In this post, regular guest blogger Jay Shaw looks at 5 key innovations that are bringing the practice of knowledge translation into the future.
A colleague of mine recently told me that she asked a psychology professor at a large university what his knowledge translation strategies were, and the professor replied, “I’m paid to write papers – knowledge translation is not my job”.
But I doubt that’s a very familiar phrase these days. In a world where money is tight in every corner of public service, the kinds of health research that best defend their value are those that have a clear, measured impact on health and health care.
Although we should most definitely take the time to ask ourselves how this perhaps narrow focus on the immediate value of research might erode the possibilities of future discovery, we are nonetheless put in a position where we have to truly attend to putting our knowledge to work. And like most health researchers I know, I’m in this line of work to make some kind of positive difference in the way health care happens in real, everyday life.
So here’s a top 5 list of knowledge translation innovations, as determined by a keen observer:
5. Social media
Well, evidence suggests that higher numbers of tweets of academic papers lead to more peer-reviewed citations. While this is a “new” knowledge translation strategy that jumps right onto the social media bandwagon, the extent to which it engages knowledge users is questionable. Are health care leaders and practitioners following new publications on Twitter? What impact would that have anyway? These questions need more attention if social media is to be advanced as a legitimate method of knowledge translation.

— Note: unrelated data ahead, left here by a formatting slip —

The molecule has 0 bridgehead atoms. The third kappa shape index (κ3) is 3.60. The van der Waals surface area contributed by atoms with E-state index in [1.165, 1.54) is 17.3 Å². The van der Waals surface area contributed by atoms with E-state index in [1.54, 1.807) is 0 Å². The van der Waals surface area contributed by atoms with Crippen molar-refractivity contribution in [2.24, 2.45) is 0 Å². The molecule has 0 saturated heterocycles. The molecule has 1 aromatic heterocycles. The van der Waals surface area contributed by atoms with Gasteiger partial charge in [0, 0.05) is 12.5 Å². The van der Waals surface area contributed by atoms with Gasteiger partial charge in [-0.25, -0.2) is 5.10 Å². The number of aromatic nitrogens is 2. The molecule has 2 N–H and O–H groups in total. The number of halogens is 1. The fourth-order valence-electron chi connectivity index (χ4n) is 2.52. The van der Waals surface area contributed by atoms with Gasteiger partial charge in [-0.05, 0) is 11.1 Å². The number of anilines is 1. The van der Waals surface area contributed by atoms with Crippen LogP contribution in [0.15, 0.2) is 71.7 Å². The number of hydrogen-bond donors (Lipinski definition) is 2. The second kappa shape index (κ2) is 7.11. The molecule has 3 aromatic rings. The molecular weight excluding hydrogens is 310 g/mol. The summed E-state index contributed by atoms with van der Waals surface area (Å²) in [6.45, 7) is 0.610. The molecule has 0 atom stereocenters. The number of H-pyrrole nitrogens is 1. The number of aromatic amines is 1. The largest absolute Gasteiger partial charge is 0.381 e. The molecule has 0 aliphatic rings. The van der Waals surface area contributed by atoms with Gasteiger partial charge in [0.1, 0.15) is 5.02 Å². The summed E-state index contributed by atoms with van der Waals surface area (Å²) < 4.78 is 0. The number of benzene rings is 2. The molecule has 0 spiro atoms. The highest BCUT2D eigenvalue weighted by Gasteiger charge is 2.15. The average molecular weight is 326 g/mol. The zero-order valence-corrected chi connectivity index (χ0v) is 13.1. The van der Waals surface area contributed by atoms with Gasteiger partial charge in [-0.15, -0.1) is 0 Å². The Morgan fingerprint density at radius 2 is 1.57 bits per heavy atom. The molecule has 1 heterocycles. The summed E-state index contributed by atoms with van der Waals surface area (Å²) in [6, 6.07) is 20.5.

4. Developmental evaluation
Although not conventionally understood as a method of “knowledge translation”, developmental evaluation has immense potential to facilitate meaningful impact in directions that are suggested by more formal academic research. Developmental evaluation can bring insights from established research into complex social environments to encourage innovation that resonates with particular contexts. Instead of trying to “control” for context, this approach recognizes the crucial importance of context for making knowledge translation work.
A huge step in the right direction, this cousin of participatory action research includes knowledge users as key partners throughout the entire research process – from developing the research questions through to interpreting the implications. The research is then already in part “owned” by the participants, who are in a much better position to bring the findings to life than if they are simply informed about them after the study is finished.
Tied for 1st place:
1. Arts-based knowledge translation
Now we’re getting to the good stuff. Arts-based approaches to knowledge translation break the mold of traditional academic health research, and so scare off a lot of well-meaning researchers. However, this is one of the most powerful approaches to encouraging deep reflection on health care and clinical practice as a result of academic research, demonstrated by Pia Kontos and colleagues in their work on client-centered rehabilitation. If you want to see an example of knowledge translation that creates deep and lasting change in practice, check this out.
1. Committed and tireless advocacy
This approach to knowledge translation stands out for two reasons:
First, it looks beyond the findings of a single study, a single research group, or a single discipline. Committed advocates use their own research as a complement to vast fields of literature that support their cause, leveraging whole bodies of knowledge to create change over and above individual research projects.
Second, advocacy makes a concerted effort to “speak truth to power” and create large-scale, lasting change. Generally focused at the level of policy, advocacy work takes issues represented in research literature and pushes them to center stage.
Voicing local truths in combination with research findings about key issues related to society, health and care, advocates leverage all the resources at their disposal to “translate” their knowledge for those in positions of power. Need an example? Check out Danielle Martin on universal health care (watch at least until the 4:00 minute mark – it’s great).
And so, when you consider what to do with the findings of your next research project, pause for moment and consider the bigger picture: how might your work help to build an advocacy movement that makes large-scale, lasting change? Even those first few moments of thought are steps toward great “knowledge translation”.
You can follow Jay on Twitter: @jayshaw29